Confederate Monuments

Where is the line between destroying history and and honoring traitors?



This Confederate Memorial Monument, sculpted by Alexander Doyle, sits in Montgomery, Ala.

Steven Oliver, Multimedia Manager

Most of the people living in the United States may have heard the term “southern hospitality” at least once, and be familiar with what it refers to. Not many may have heard about “southern pride” though, and even less know what it means.

For anyone that was raised in the south, “southern pride” can vary, and not everyone from the south has that “pride.” I don’t even know what that pride personally means to me any more. Growing up, I along with many southern children, were told many stories about the horrible things our ancestors did. But, they were put behind a veil of heroism and bravery.

They said the civil war was about protecting individual states’ rights and not about keeping slavery alive and well in the south, that northern state citizens were just as terribly racist, if not worse, than their southern counterparts, even the narrative that white southern slave owners treated the slaves they owned like “family.” I was told many more things growing up, and by many people.

It wasn’t just stories told by that cousin who showed up drunk to the family reunion, or distant relative at Sunday dinner. It was my teachers, friends, co-workers, and basically encompassed everyone I knew. What was the worst part of it all? I believed all of it, no questions asked.

All this blind propaganda was what led to building and violently protecting monuments celebrating the lives of “great Confederate heroes.” These memorials were built not out of this “southern pride,” but rather out of necessity. The builders sought to bring the south out of the dark times following the civil war. The builders were the Confederate Memorial Literary Society, founders of what was formerly known as the Confederate Museum (now the American Civil War Museum). This group sought to move forward with a “New South,” one that could support Industrialized Capitalism. The problem was that the group portrayed slavery as a philanthropic endeavor, and supported Jim Crow laws because it was the only true resolution to ease racial tensions at the time. In other words, this group wanted the ability to make money again on the backs of the cheap labor freed slaves by creating false peace and encouraging businesses to come to the south once more. What does all this mean, and how does it pertain to anything?

Most of the monuments were funded by and built after the founding of the Confederate Memorial Literary Society, from the mid 1890’s to the first World War, and some were even constructed later during the Civil Rights movement. This means that the people constructing these monuments did not care about history, and only wanted to send a message. That message could be interpreted as the south belongs to white people. For what other purpose would there be to build a memorial to a Confederate Civil War “hero” during a movement for black citizens rights?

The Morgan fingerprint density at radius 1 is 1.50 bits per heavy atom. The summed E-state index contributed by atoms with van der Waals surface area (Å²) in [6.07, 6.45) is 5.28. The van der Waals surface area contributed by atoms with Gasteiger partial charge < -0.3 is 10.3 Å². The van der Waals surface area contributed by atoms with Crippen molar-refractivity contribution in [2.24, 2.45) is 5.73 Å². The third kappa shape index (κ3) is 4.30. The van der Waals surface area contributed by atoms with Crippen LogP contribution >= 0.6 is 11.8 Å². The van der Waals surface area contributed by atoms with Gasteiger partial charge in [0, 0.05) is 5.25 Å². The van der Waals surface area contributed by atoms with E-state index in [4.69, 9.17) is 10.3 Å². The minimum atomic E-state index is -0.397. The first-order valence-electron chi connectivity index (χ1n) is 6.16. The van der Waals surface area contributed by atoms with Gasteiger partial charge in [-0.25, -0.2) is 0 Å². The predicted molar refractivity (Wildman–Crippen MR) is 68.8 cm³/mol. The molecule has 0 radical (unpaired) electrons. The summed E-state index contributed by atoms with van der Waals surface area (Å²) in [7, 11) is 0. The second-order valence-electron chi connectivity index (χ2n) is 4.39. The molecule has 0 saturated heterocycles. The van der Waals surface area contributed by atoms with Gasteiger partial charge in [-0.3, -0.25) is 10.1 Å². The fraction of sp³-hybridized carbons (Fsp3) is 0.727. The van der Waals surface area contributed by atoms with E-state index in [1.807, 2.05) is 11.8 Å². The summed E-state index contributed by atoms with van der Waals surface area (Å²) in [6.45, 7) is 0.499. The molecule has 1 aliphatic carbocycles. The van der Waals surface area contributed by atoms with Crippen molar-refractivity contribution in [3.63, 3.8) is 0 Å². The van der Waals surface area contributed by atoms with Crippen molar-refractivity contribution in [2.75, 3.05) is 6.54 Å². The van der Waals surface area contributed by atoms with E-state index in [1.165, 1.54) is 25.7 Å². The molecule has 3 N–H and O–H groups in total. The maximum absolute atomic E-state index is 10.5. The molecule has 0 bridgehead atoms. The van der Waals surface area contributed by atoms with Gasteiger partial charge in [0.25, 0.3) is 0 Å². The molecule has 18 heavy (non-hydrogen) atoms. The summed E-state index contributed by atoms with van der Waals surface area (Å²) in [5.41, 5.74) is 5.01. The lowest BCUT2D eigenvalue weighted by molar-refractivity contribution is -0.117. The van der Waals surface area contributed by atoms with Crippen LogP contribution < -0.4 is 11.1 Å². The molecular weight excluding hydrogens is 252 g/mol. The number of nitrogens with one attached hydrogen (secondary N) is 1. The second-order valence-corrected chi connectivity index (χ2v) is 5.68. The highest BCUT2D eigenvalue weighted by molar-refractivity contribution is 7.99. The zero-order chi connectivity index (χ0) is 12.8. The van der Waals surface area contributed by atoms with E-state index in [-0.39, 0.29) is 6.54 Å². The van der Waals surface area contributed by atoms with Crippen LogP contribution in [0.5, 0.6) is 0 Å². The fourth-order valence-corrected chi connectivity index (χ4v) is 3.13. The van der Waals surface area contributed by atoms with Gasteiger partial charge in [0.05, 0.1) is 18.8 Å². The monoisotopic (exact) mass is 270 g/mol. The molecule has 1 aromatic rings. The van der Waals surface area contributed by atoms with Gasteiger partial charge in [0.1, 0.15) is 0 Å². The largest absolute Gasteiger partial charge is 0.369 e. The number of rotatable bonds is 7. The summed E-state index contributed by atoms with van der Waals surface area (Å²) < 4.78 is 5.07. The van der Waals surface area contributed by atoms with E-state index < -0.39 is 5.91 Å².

Confederate monuments being torn down has been a huge issue as of late, and recently resulted in a great tragedy. On Aug. 12, a man decided to increase his speed and run into a completely blocked street of counter protesters, killing one woman and injuring 19 more. This kind of divisiveness is never acceptable, especially when it concerns a statue of a man who could be argued for in both ways of good/evil.

For those that believe that the monuments to slave owning traitors should be taken down, I agree. For those who oppose that notion and shout “history cannot be erased,” I agree as well. I propose those of differing opinions come together and seek solutions to this problem and others we face today. We can never collectively agree on any one issue, but we can seek to understand differing opinions to avoid further tragedy.

As far as the Civil War monument issue goes, I would argue that the monuments were built on the lies and intentions of devious individuals. The death of an estimated 620,000 Americans can never be forgotten and should be acknowledged. Shrines to famous slave owners should not exist in America, but to heal historical wounds,people must let them go.

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